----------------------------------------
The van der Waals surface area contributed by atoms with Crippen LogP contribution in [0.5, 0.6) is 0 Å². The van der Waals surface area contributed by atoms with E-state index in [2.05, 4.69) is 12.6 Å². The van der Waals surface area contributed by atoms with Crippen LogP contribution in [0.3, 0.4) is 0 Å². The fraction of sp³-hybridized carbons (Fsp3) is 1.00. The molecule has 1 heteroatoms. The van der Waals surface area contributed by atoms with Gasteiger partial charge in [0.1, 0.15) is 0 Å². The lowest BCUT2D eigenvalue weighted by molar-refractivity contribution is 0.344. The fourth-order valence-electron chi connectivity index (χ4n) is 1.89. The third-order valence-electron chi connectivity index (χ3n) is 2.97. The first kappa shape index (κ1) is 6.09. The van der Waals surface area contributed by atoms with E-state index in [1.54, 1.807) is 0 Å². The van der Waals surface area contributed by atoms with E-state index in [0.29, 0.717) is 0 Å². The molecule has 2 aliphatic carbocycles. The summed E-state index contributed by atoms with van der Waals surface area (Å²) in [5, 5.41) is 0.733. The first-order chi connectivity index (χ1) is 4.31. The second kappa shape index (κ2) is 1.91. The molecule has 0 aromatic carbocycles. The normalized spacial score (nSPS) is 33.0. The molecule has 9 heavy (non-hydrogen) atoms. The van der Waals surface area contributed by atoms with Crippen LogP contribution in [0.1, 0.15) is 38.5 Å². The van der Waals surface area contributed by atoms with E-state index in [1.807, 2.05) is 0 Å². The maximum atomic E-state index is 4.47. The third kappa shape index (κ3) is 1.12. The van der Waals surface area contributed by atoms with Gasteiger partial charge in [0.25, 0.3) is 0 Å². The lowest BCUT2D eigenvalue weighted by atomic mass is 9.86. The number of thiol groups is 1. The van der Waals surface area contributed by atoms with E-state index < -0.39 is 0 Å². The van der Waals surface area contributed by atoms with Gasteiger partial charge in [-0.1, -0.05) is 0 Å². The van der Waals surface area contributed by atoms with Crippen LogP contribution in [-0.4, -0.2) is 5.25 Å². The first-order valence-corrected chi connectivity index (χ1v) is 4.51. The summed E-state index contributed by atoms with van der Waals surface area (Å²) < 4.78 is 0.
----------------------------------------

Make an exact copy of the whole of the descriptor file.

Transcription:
The van der Waals surface area contributed by atoms with Crippen LogP contribution in [0.5, 0.6) is 0 Å². The van der Waals surface area contributed by atoms with E-state index in [2.05, 4.69) is 12.6 Å². The van der Waals surface area contributed by atoms with Crippen LogP contribution in [0.3, 0.4) is 0 Å². The fraction of sp³-hybridized carbons (Fsp3) is 1.00. The molecule has 1 heteroatoms. The van der Waals surface area contributed by atoms with Gasteiger partial charge in [0.1, 0.15) is 0 Å². The lowest BCUT2D eigenvalue weighted by molar-refractivity contribution is 0.344. The fourth-order valence-electron chi connectivity index (χ4n) is 1.89. The third-order valence-electron chi connectivity index (χ3n) is 2.97. The first kappa shape index (κ1) is 6.09. The van der Waals surface area contributed by atoms with E-state index in [1.54, 1.807) is 0 Å². The van der Waals surface area contributed by atoms with E-state index in [0.29, 0.717) is 0 Å². The molecule has 2 aliphatic carbocycles. The summed E-state index contributed by atoms with van der Waals surface area (Å²) in [5, 5.41) is 0.733. The first-order chi connectivity index (χ1) is 4.31. The second kappa shape index (κ2) is 1.91. The molecule has 0 aromatic carbocycles. The normalized spacial score (nSPS) is 33.0. The molecule has 9 heavy (non-hydrogen) atoms. The van der Waals surface area contributed by atoms with Crippen LogP contribution in [0.1, 0.15) is 38.5 Å². The van der Waals surface area contributed by atoms with E-state index in [1.807, 2.05) is 0 Å². The maximum atomic E-state index is 4.47. The third kappa shape index (κ3) is 1.12. The van der Waals surface area contributed by atoms with Gasteiger partial charge in [0.25, 0.3) is 0 Å². The lowest BCUT2D eigenvalue weighted by atomic mass is 9.86. The number of thiol groups is 1. The van der Waals surface area contributed by atoms with E-state index < -0.39 is 0 Å². The van der Waals surface area contributed by atoms with Gasteiger partial charge in [-0.1, -0.05) is 0 Å². The van der Waals surface area contributed by atoms with Crippen LogP contribution in [-0.4, -0.2) is 5.25 Å². The first-order valence-corrected chi connectivity index (χ1v) is 4.51. The summed E-state index contributed by atoms with van der Waals surface area (Å²) < 4.78 is 0.